UPDATE 1-Singapore's economic outlook cautious despite Q4 recovery
SINGAPORE, Feb 22 (Reuters) - The outlook for Singapore's economy is "cautiously positive", the government said on Friday, reiterating its growth forecast of 1-3 percent for this year after fourth quarter and 2012 gross domestic product data came in slightly better than expected.
Singapore's trade-dependent economy grew 1.3 percent in 2012, a touch above the advance estimate of 1.2 percent, the Ministry of Trade and Industry said in a statement. In 2011, the economy grew 5.2 percent.
"The global macroeconomic conditions have stabilised in recent months against the backdrop of improved financial market conditions. Nevertheless, global economic growth is likely to remain subdued," the ministry said in a statement. "Against this macroeconomic backdrop, the outlook for the Singapore economy remains cautiously positive."
Ow Foong Pheng, permanent secretary at the ministry, underscored that the outlook was based on no drastic deterioration in the global economy. "Our assessment for Singapore's growth outlook in 2013 is based on modest fiscal cutbacks in the U.S. and no outright crisis in the eurozone," he told a news conference.
The 1.5 percent expansion in the fourth quarter from a year ago was led by the services sector, with financial services and business services each growing at 3.3 percent year-on-year.
The ministry said electronics manufacturing contracted in the fourth quarter but the decline was offset by a rebound in the biomedical and transport engineering clusters.
Singapore, a major business and financial centre, has been grappling with slowing growth and elevated inflation, posing a dilemma for the central bank which has to balance helping the economy with keeping a lid on price pressures.
Most economists expect the central bank to keep policy tight by continuing to allow a modest and gradual appreciation of the Singapore dollar when it issues its half-yearly monetary policy statement in April, as the job market remains tight due to restrictions on foreign labour.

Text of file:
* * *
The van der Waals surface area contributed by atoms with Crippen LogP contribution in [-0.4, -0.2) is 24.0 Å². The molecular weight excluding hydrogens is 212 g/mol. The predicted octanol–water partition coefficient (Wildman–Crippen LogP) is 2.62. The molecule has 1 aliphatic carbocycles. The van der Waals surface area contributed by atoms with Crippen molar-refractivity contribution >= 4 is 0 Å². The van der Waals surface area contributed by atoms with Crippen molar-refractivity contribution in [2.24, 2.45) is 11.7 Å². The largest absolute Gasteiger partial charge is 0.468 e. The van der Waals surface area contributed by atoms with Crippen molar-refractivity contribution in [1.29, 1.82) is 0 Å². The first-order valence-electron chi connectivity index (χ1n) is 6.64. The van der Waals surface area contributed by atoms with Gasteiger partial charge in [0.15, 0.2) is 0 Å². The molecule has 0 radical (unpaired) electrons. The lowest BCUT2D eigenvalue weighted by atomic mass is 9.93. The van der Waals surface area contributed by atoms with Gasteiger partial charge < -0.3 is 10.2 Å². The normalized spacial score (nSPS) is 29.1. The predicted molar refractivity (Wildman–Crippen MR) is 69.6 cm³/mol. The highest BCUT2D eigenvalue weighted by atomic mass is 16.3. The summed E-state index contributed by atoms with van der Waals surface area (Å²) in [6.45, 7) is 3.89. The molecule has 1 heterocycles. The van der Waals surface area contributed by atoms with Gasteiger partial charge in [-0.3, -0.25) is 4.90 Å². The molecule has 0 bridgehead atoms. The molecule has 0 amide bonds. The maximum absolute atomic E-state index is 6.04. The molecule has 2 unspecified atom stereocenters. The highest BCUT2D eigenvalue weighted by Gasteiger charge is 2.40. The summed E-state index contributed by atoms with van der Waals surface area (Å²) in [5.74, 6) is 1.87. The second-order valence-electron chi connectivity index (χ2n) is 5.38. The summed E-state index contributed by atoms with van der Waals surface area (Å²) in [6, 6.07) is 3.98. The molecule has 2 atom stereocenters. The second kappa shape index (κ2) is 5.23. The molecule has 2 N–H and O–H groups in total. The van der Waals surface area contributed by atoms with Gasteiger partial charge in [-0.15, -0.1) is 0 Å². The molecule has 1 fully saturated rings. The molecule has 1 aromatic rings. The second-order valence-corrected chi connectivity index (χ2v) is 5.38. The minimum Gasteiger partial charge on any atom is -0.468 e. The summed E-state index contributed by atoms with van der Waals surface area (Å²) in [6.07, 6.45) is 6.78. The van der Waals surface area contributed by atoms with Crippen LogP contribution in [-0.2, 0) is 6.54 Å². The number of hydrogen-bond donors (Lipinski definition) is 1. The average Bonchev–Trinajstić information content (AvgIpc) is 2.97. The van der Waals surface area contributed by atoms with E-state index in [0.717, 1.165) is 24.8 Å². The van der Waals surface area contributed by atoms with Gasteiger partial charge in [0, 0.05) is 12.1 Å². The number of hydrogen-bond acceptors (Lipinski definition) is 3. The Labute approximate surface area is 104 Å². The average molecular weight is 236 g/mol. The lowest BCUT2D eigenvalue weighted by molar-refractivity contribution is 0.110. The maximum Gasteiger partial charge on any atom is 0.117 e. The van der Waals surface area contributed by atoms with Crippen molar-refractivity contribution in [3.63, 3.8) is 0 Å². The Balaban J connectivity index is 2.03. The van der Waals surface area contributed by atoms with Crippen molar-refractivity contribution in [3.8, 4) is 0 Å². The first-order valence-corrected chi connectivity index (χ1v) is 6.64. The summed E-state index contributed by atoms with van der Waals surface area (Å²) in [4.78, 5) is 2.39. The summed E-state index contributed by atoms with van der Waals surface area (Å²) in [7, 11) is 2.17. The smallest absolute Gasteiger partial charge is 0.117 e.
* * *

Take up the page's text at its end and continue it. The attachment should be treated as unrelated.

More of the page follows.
The country's central bank uses the exchange rate to control monetary setting, rather than a benchmark interest rate because foreign trade dwarfs domestic demand.
Singapore is likely to unveil more steps to slow an influx of foreign workers in a budget on Monday aimed at placating anger about a surge in immigration blamed for overcrowding, rising prices and competition for jobs and housing.
In a separate statement, International Enterprise Singapore said total trade grew 1.1 percent to S$984.9 billion ($794.8 billion) in 2012, slower than the 8.0 percent growth 2011.
Non-oil domestic exports rose just 0.5 percent last year after growing 2.2 percent in 2011, the government agency said.
It reiterated the 2013 growth forecast for total trade at 3-5 percent and for non-oil domestic exports at 2-4 percent.
Economists polled by Reuters had forecast Q4 GDP growth of 1.2 percent year-on-year and 2.1 percent on an annualised and seasonally adjusted quarter-on-quarter basis.
Singapore, whose trade is around three times GDP, has been badly hit by weakness in Western economies that has crimped demand for many of its exports. Its electronics manufacturers have also failed to tap surging demand for smartphones, unlike rivals in South Korea, Taiwan and China, economists say.
But a majority of economists believe that the worst is over for Singapore's electronics sector and expect it will no longer be a drag on exports, which have been supported by the strong performance of oil rigs and pharmaceuticals.
The Economic Development Board (EDB), Singapore's main development agency, remains bullish about prospects for the electronics industry.
"Though Singapore's electronics/semiconductor industry is currently in a down cycle, we have not seen any major plant closures, and instead in 2012 companies such as Globalfoundries, STATS ChipPAC and Hoya have upgraded or expanded their operations in Singapore," EDB's deputy director for electronics Terence Gan told Reuters in a recent interview.
"This shows that Singapore's manufacturing capacity remains high, and the industry has the ability to ride on the global economic recovery when it happens."
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(Editing by Shri Navaratnam and John O'Callaghan)